“We hope that this paper improves our understanding of where monarch butterflies grow up in western North America,” said Yang, an associate professor. “This study uses a naturally occurring continental-scale pattern of hydrogen isotopes in precipitation in order to estimate the natal origins of overwintering butterflies. Building a clearer understanding of where they come from could help us better understand many aspects of their ecology.”
The research is the work of Yang; Dmitry Ostrovsky of the University of Colorado, Denver; and Matthew Rogers and Jeffery Welker of the University of Alaska.
The research team set out to answer two key questions: “How do broad geographic areas of potential natal habitat contribute to the overwintering population of western monarch butterflies in California?” and “How does the individual variation in the wing morphology of overwintering western monarch butterflies correlate with estimated migratory distance from their natal origins?”
They first compared the wings of 114 monarch butterflies collected from the four overwintering sites with a continental-scale monarch butterfly wing isoscape derived from the U.S. Network for Isotypes in Precipitation (USNIP) database. They used spatial analyses of stable isotype ratios and correlations with wing morphology. Then they examined the correlations of monarch butterfly forewing size and shape.
Of the 114 butterflies sampled, they found that 30 percent developed in the southern coastal range; 12 percent in the northern coast and inland range; 16 percent in the central range, and 40 percent developed in the northern inland range.
“Interestingly, the two most northern overwintering sites in the study showed the largest contributions from the southern coastal range (Lighthouse Field, 45 percent; Moran Lake, 37 percent; Pismo Beach, 22 percent; and Coronado Preserve, 24 percent) while the two most southern overwintering sites showed the largest contributions from the northern inland range (Lighthouse Field, 30 percent; Moran Lake, 35 percent; Pismo Beach, 53 percent; and Coronado Reserve, 39 percent),” they wrote.
The researchers randomly collected the monarchs Dec. 4-6, 2009 from aggregations in trees. The collecting resulted in: 19 males and 9 females from Coronado; 22 males and 8 females from Pismo State Beach; 20 males and 10 females from Moran Lake; and 18 males and 8 females from the Lighthouse Field State Beach.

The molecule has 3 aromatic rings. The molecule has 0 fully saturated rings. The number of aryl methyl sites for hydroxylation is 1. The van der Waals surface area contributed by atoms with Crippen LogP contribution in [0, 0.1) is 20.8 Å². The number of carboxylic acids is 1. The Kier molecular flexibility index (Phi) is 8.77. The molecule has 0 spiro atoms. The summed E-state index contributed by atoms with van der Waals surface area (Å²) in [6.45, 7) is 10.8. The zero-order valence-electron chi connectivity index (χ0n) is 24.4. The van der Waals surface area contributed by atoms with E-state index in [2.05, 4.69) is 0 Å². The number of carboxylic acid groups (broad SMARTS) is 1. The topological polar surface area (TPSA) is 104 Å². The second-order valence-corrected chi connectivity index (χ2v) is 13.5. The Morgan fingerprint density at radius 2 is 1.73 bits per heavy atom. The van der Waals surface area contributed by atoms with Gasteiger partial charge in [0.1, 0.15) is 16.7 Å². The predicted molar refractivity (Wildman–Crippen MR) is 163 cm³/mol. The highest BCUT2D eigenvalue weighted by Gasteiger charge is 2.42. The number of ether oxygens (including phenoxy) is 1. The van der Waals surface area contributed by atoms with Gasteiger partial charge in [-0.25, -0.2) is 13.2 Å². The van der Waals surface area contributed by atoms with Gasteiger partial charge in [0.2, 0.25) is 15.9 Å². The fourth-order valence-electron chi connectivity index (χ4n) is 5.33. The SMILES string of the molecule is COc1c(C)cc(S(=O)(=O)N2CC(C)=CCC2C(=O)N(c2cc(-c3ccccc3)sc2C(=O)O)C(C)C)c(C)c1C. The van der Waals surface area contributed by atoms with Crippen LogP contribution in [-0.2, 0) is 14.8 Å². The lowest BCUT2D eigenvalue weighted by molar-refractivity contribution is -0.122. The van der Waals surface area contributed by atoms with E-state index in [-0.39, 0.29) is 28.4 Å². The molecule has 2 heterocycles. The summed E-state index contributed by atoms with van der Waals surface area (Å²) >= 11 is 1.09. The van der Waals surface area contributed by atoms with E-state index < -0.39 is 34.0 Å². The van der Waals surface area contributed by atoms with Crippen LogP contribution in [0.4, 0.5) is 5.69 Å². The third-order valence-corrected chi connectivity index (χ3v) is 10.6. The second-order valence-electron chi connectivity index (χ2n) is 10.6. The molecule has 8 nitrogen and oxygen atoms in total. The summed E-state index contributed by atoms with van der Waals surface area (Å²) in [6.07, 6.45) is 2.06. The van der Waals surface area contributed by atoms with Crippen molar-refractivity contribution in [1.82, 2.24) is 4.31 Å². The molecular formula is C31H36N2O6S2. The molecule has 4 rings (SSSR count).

In addition, the male monarch butterflies showed mean total masses that were 5.8 percent larger than those of the females.
The monarch butterfly of North America overwinters along the California coast and in the central mountains of Mexico. Previous studies have indicated that the western monarchs or those from natal habitats west of the Rocky Mountains, overwinter along the California coast. Those that develop east of the Rockies overwinter in central Mexico.
The project was funded in part by a National Science Foundation (NSF) Early Career Development Program grant awarded to Louie Yang, and a NSF Major Research Instrumentation Program grant awarded to Jeffrey Welker.
You're yearning to see monarch eggs, caterpillars and chrysalids on milkweed. Ditto for the pipevine swallowtails on their host plant, Dutchman's pipe.
You also want some butterfly bushes and other nectar plants.
And you're thinking of replacing your drought-stricken lawn with drought-tolerant plants.
You're in luck!
"We're going to have a lot plants -- over 16,000 – including lots of Arboretum All-Stars in honor of their 10-year anniversary," spokesperson Katie Hetrick told us today.
The All-Stars are 100 specially selected plants "that have provided California with a foundation for creating attractive, easy-care landscapes that save water." A large selection of Arboretum All-Stars, California natives, and other regionally appropriate plants will be available.
The public sale offers benefits for Arboretum members, who can save 10 percent. Non-members can join at the door. For additional information, see benefits of memberships.